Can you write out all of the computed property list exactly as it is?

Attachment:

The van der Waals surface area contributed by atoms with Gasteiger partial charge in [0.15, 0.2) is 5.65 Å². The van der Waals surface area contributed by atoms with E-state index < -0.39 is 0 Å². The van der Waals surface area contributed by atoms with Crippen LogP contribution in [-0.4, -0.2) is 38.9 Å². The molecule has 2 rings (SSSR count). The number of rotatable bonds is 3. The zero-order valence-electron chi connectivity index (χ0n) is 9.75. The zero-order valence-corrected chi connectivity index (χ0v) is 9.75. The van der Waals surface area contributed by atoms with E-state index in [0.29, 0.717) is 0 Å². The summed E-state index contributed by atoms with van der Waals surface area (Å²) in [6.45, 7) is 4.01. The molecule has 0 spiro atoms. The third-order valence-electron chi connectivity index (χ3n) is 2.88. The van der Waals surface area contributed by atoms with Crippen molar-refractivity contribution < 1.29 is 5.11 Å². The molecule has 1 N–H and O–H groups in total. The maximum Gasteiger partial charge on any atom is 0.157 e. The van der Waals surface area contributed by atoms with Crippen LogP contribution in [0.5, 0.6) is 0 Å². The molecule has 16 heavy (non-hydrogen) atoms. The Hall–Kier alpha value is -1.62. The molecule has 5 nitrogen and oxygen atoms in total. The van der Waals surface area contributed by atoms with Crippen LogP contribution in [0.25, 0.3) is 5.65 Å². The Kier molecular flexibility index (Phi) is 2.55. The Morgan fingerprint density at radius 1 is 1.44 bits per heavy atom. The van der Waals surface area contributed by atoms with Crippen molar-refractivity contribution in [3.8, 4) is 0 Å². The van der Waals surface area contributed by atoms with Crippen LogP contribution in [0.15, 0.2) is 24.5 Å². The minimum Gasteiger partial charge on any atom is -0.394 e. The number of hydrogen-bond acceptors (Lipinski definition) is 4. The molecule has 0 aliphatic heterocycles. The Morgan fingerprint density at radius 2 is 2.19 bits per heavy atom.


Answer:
The van der Waals surface area contributed by atoms with Gasteiger partial charge in [0.15, 0.2) is 5.65 Å². The van der Waals surface area contributed by atoms with E-state index < -0.39 is 0 Å². The van der Waals surface area contributed by atoms with Crippen LogP contribution in [-0.4, -0.2) is 38.9 Å². The molecule has 2 rings (SSSR count). The number of rotatable bonds is 3. The zero-order valence-electron chi connectivity index (χ0n) is 9.75. The zero-order valence-corrected chi connectivity index (χ0v) is 9.75. The van der Waals surface area contributed by atoms with E-state index in [0.29, 0.717) is 0 Å². The summed E-state index contributed by atoms with van der Waals surface area (Å²) in [6.45, 7) is 4.01. The molecule has 0 spiro atoms. The third-order valence-electron chi connectivity index (χ3n) is 2.88. The van der Waals surface area contributed by atoms with Crippen molar-refractivity contribution < 1.29 is 5.11 Å². The molecule has 1 N–H and O–H groups in total. The maximum Gasteiger partial charge on any atom is 0.157 e. The van der Waals surface area contributed by atoms with Crippen LogP contribution in [0.5, 0.6) is 0 Å². The molecule has 16 heavy (non-hydrogen) atoms. The Hall–Kier alpha value is -1.62. The molecule has 5 nitrogen and oxygen atoms in total. The van der Waals surface area contributed by atoms with Crippen LogP contribution in [0.25, 0.3) is 5.65 Å². The Kier molecular flexibility index (Phi) is 2.55. The Morgan fingerprint density at radius 1 is 1.44 bits per heavy atom. The van der Waals surface area contributed by atoms with Crippen molar-refractivity contribution in [3.8, 4) is 0 Å². The van der Waals surface area contributed by atoms with Crippen LogP contribution in [0.15, 0.2) is 24.5 Å². The minimum Gasteiger partial charge on any atom is -0.394 e. The number of hydrogen-bond acceptors (Lipinski definition) is 4. The molecule has 0 aliphatic heterocycles. The Morgan fingerprint density at radius 2 is 2.19 bits per heavy atom.